The Bible or the Axe

I realize I don’t have anything very quippy to add to the title of the book I’m reviewing, but there we are.

I met William Levi at the Father-Son camp in downstate Illinois when he was a featured speaker. I was attracted to him, as I am attracted to all African ex-pats, but his story was surprisingly moving. The Bible or the Axe is his memoir of an interesting childhood and a gripping escape from Sudan.

William’s education is as an engineer, and it shows in the writing. It can be dry and pedantic, and of course he’s dealing with multiple variables of racism and culture as he’s writing cross-culturally. Nevertheless, the further I got into the book, the tighter the prose became, and I was hooked into the narrative as things got personally interesting for him — particularly during his escape from Sudan.

This book is a great reminder for Christians that our citizenship is in heaven, and that every decision we take here will affect our witness for that Kingdom, whose King is the Prince of Peace. Levi had an opportunity to live that struggle in a very personal way, but not just under the jihadi rulers of Sudan. It played out differently among secularized Christians in Egypt, and with American college students who unwittingly mocked his “easy” life.

It’s also a good book for people who want to see the reality of life under jihad, especially for someone whose experience of it greatly precedes 9/11. I found it encouraging, considering some of the anti-theism and anti-Christianity that seems to be growing in parts of our society. While it seems far-fetched right now, the days may not be so far off before we are called upon to make some similar choices to those faced by William Levi.

In all, I think it’s a worthwhile read, although the early chapters dragged a bit, and he can be “preachy” at times. For this last element, it’s usually when he’s decided to tell, instead of show, his point. In other words, the point is valid, but it would be better for him to trust the reader to get it from his narrative.

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An Unexpected Gem

Many years ago, before the Internet and cell phones, it was often difficult to find games for the Mac at the stores where I normally shopped. As a result, I would sometimes impulse-buy things on the possibility that it might contain something that I would later enjoy. One of these things was the Mac Game Cube, a stack of CD Jewel Cases that was cubic, and that included quite a few games. I played with a few of them, but ignored most of them — shovel ware was more of a problem on Windows, but it did exist for the Mac (as indeed, it still does).

Years later, as I was going through my software, I found the installer for System Shock, installed it, and found myself blown away by the fantastic game. There was another Mechwarrior-like game whose name I don’t recall, whose premise was silly, but the gameplay and graphics were amazing (for the time).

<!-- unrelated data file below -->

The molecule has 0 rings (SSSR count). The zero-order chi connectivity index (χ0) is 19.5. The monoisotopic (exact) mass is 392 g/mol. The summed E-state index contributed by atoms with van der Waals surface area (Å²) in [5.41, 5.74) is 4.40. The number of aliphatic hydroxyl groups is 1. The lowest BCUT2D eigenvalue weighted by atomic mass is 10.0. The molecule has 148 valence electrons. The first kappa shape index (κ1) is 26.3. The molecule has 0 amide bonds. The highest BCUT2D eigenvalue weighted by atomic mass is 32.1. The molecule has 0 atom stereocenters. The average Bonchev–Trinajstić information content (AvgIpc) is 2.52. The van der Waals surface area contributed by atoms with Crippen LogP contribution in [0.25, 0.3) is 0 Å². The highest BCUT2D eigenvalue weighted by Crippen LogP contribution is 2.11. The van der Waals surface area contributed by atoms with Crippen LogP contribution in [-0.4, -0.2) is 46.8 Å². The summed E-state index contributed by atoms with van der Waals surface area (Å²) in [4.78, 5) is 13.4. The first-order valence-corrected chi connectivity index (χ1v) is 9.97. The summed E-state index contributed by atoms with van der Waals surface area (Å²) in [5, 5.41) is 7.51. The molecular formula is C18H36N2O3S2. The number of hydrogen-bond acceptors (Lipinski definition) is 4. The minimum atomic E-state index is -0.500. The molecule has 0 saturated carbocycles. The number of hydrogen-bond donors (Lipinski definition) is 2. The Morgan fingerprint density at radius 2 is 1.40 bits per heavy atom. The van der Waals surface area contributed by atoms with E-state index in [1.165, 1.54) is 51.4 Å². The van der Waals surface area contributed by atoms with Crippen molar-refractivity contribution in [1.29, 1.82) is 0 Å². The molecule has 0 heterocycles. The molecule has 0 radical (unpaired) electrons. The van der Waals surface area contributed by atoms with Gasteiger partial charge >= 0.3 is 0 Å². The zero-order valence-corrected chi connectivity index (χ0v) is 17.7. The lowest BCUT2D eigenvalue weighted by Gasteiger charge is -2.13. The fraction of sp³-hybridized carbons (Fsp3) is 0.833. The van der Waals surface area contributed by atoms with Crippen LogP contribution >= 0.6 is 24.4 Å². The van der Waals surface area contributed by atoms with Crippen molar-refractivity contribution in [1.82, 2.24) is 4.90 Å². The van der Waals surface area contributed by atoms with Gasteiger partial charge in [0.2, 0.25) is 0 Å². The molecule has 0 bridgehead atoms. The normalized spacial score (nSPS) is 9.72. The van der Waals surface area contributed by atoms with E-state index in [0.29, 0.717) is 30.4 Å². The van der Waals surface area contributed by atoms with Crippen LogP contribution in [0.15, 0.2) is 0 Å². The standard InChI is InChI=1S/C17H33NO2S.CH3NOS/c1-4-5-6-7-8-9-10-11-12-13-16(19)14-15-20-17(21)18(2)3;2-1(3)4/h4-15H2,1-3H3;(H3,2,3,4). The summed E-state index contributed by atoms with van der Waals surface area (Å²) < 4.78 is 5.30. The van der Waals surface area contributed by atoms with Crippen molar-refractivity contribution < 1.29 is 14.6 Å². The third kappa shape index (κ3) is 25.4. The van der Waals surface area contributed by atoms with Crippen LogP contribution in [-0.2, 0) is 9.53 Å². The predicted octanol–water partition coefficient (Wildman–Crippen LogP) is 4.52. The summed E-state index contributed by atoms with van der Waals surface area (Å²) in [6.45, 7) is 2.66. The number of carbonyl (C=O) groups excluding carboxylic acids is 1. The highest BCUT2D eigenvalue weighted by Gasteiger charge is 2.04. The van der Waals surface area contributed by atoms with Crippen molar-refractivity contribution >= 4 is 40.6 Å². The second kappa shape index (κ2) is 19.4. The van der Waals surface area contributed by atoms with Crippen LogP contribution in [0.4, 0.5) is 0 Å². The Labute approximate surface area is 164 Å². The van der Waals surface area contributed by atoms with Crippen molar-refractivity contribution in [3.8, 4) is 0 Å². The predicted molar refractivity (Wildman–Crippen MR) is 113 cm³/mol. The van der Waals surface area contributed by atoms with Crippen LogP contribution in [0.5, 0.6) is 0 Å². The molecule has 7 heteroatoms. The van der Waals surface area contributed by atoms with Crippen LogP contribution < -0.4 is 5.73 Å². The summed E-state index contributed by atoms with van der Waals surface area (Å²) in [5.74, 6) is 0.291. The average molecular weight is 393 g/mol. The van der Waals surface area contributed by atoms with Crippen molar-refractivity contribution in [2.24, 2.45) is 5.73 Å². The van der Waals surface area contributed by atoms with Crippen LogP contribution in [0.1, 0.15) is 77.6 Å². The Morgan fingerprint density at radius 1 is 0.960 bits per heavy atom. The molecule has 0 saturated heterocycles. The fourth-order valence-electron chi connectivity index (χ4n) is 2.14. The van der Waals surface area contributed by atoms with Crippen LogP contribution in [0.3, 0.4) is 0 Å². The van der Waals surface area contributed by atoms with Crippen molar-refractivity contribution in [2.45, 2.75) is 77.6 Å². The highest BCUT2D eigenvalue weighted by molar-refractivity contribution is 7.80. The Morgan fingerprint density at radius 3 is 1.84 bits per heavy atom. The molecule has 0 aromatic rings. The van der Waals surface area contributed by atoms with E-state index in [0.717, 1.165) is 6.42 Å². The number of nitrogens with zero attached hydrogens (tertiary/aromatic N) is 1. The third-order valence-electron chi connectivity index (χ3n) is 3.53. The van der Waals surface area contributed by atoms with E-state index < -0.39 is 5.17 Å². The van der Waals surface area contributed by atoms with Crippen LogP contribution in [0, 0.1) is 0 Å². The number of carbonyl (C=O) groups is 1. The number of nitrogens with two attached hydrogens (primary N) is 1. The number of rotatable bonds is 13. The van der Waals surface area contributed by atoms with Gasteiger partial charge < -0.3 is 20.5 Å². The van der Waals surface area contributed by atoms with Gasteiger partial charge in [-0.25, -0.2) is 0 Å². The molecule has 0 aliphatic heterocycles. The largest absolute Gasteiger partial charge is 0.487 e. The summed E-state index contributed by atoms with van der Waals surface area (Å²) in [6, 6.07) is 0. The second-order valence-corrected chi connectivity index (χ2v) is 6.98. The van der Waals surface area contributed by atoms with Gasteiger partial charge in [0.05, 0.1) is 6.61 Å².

This experience showed me that the first impression you have of something isn’t always deserved, and sometimes you can get something for nothing (or at least, thrown in with what you were looking for).

I don’t know which extravaganza of free books I was perusing when I stumbled upon Monster Hunter International, but I do know that it was quite a while ago, and I had put the ebook onto a virtual shelf and not thought much more about it.

The cover was a little overly dramatic, and I wasn’t sure that I was ready for a blood-and-guts monster romp. Finally, while I was overseas, I decided it was time for me to check it out. I synced it to the Kindle app on my phone and started reading.

The opening didn’t grab me, partly because the style was kind of flippant, and I have had some bad experiences with Indie authors, but by the time I finished the first chapter, I was intrigued.

Monster Hunter gets so many things right that it would be difficult for me to list them (especially without giving away too many spoilers). Principally, although the book is predictable in the sense that you’re pretty sure the good guys are going to win, Larry Correia managed to introduce plot twists again and again without doing crazy deus-ex-machina things to get there. Every time I started to roll my eyes and sigh and say, “I suppose he’s going to do this next,” he did something very different, and he pulled me through to the end of the story, and left me wanting more. (There are at least six books in the series, so I shouldn’t have any trouble sating that desire.)

Larry is a “gun-nut”, a competitor in multiple civilian gun competitions, and it showed in what he wrote. The main character is passionate about his guns, and the loving detail given about them throughout the book is a lot of fun. There’s some fun Libertarianism throughout, as well, which is a refreshing contrast to the socialism that infects so much Sci-Fi. Most of all, Larry’s style is engaging, his characters are flawed, but likable, and he doesn’t need an editor with the same desperation as many other lesser-known authors (or he’s used one).

Content warnings: quite a lot of anatomical violence, primarily against monsters, but occasionally against the protagonist. There is some sexual content, but it’s generally very discrete. Finally, the characters have a modern sense of foul language, and the book is full of obscenities. I would not recommend this book to a younger reader who needs to establish a moral framework, nor to someone who struggles with bad language, nor to someone squeamish about gore, but it’s otherwise a delightful read, and highly recommended to other readers interested in a modern fantasy/sci-fi urban fantasy action adventure.

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